Weekly Review — April 20, 2010, 12:00 am

Weekly Review

After weeks of gentle rumbling, Iceland’s Eyjafjallajokull volcano erupted, covering Northern Europe with black ash and shutting down airports as far away as Ukraine. The disruption in international travel was the greatest since immediately after the September 11 attacks and cost airlines roughly $200 million a day. Some volcanologists predicted that eruptions might continue for as long as two years, creating “volcano weather” throughout the region.New York TimesNew York TimesThe ash kept many world leaders, including President Barack Obama, from joining the 150,000 mourners at the funeral of Polish President Lech Kaczynski and his wife, who were interred in a crypt in the Wawel Cathedral, which houses the remains of Polish kings, saints, and other national heroes. “This decision has political sense, to use this catastrophe to create, in an artificial way, a new myth or hero,” said Kaczynski’s longtime political rival Aleksander Kwasniewski. “But the Polish people are too clever not to see this intention. Putting him at Wawel is a step too far.” New York TimesJohn Stone, an Iraq veteran and Army medic wearing a Don Mattingly jersey, saved a woman from choking on a hot dog in the stands at Yankees Stadium. “Suddenly this kind of Elijah figure appeared from nowhere,” said the woman’s husband, Rabbi Avi Weiss. Daily News

The SEC filed suit against Goldman Sachs, claiming they defrauded investors by packaging and selling collateralized debt obligations that were designed to fail. According to the complaint, the investment bank created the CDOs at the request of hedge-fund manager John Paulson, so that he could bet against them by way of credit-default swaps. When the housing market collapsed, Paulson made, and investors in the CDOs lost, roughly $1 billion on the deals. “More and more leverage in the system, the whole building is about to collapse anytime now,” wrote Goldman vice president Fabrice Tourre in an email obtained by the SEC. “Only potential survivor, the fabulous Fab.”New York TimesA New Jersey man was arrested for intentionally vomiting on an 11-year-old girl at a Philadelphia Phillies game.NBCA memo by Defense Secretary Robert Gates claimed that the U.S. does not have a plan to counter Iran’s efforts to build a nuclear bomb. New York TimesPope Benedict XVI met with eight victims of sexual abuse by Maltese priests, a priest was arrested in a prostitution sting at a New Hampshire hotel, and several spectators were removed from the Museum of Modern Art for handling performers in an installation that involved naked men and women. “He proceeded to slide his hand onto my ribs and back and then touched my butt,” said dancer Will Rawls of one culprit. “As he was passing me he looked me in the eyes and said, â??You feel good, man.â?? “Washington PostABC NewsNew York Times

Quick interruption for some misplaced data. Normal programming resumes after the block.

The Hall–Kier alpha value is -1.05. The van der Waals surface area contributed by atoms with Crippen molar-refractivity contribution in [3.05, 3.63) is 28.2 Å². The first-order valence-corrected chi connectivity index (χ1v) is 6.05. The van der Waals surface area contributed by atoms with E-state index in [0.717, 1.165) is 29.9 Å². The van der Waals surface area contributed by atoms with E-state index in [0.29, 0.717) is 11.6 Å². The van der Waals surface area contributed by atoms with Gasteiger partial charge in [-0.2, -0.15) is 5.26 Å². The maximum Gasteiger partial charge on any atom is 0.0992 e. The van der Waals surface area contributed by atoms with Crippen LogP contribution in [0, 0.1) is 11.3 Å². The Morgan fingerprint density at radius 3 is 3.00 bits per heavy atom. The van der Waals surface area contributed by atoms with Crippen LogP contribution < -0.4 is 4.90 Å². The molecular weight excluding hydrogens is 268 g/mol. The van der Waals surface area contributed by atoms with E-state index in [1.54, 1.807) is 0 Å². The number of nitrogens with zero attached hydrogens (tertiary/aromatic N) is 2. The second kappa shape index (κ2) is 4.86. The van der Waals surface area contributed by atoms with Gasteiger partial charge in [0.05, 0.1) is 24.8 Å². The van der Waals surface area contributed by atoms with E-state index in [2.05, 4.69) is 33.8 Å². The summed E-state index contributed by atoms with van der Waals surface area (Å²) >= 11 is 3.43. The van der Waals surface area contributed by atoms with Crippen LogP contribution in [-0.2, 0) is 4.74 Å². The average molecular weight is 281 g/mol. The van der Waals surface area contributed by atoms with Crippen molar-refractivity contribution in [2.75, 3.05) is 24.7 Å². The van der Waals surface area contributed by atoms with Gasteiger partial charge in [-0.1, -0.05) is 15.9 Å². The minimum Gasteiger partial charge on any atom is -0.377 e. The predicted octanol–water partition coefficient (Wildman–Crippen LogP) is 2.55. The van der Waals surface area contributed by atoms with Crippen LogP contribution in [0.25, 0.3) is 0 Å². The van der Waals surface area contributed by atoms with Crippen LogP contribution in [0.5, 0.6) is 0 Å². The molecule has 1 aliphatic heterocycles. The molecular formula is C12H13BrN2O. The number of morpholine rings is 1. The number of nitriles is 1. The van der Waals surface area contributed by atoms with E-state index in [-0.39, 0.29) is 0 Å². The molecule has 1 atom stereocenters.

State legislators in Oklahoma were working with “tea party” members toward the introduction of a bill creating a volunteer state militia to defend against the federal government. “[The Founding Fathers] were not referring to a turkey shoot or a quail hunt,” said State Senator Randy Brogdon. “The Second Amendment deals directly with the right of an individual to keep and bear arms to protect themselves from an overreaching federal government.” Talking Points MemoA “Restore the Constitution” rally was held in a National Park area near the U.S. Capitol, with speakers including Mike Vanderboegh, a former militiaman who encouraged readers of his blog to throw bricks through the windows of Democrats who voted for the health-care bill, and former Arizona sheriff Richard Mack, who refused to enforce the Brady handgun-control law.Washington PostFired “Tonight Show” host Conan O’Brien signed a late-night contract with TBS,New York Timesand radio stations in Somalia stopped broadcasting music in response to an ultimatum by Islamic insurgents. “We have replaced the music of the early morning program with the sound of the rooster,” said the director of Radio Shabelle in Mogadishu, “replaced the news music with the sound of the firing bullet and the music of the night program with the sound of running horses.”New York Times

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The new docudrama The People v. O. J. Simpson: American Crime Story (FX) isn’t really about Orenthal James Simpson. It’s about the trials that ran alongside his — those informal, unboundaried, court-of-public-opinion trials in which evidence was heard for and against the murder victims, the defense and the prosecution, the judge, the jury, and the Los Angeles Police Department, to say nothing of white and black America. History has freed us from suspense about Simpson’s verdict, so that the man himself (played here by Cuba Gooding Jr.) is less the tragic hero he seemed in the mid-Nineties than a curiously minor character. He comes to the center of our attention only once, in Episode 2, at the end of the lengthy Ford Bronco chase scene — which in real life was followed by a surreal cavalcade of police cars and media helicopters, as well as an estimated 95 million live viewers — when Simpson repeatedly, and with apparent sincerity, apologizes for taking up so much of so many people’s time. It is an uncannily ordinary moment of social decorum, a sort of could-you-please-pass-the-salt gesture on a sinking Titanic, in which Simpson briefly becomes more than just an archetype.

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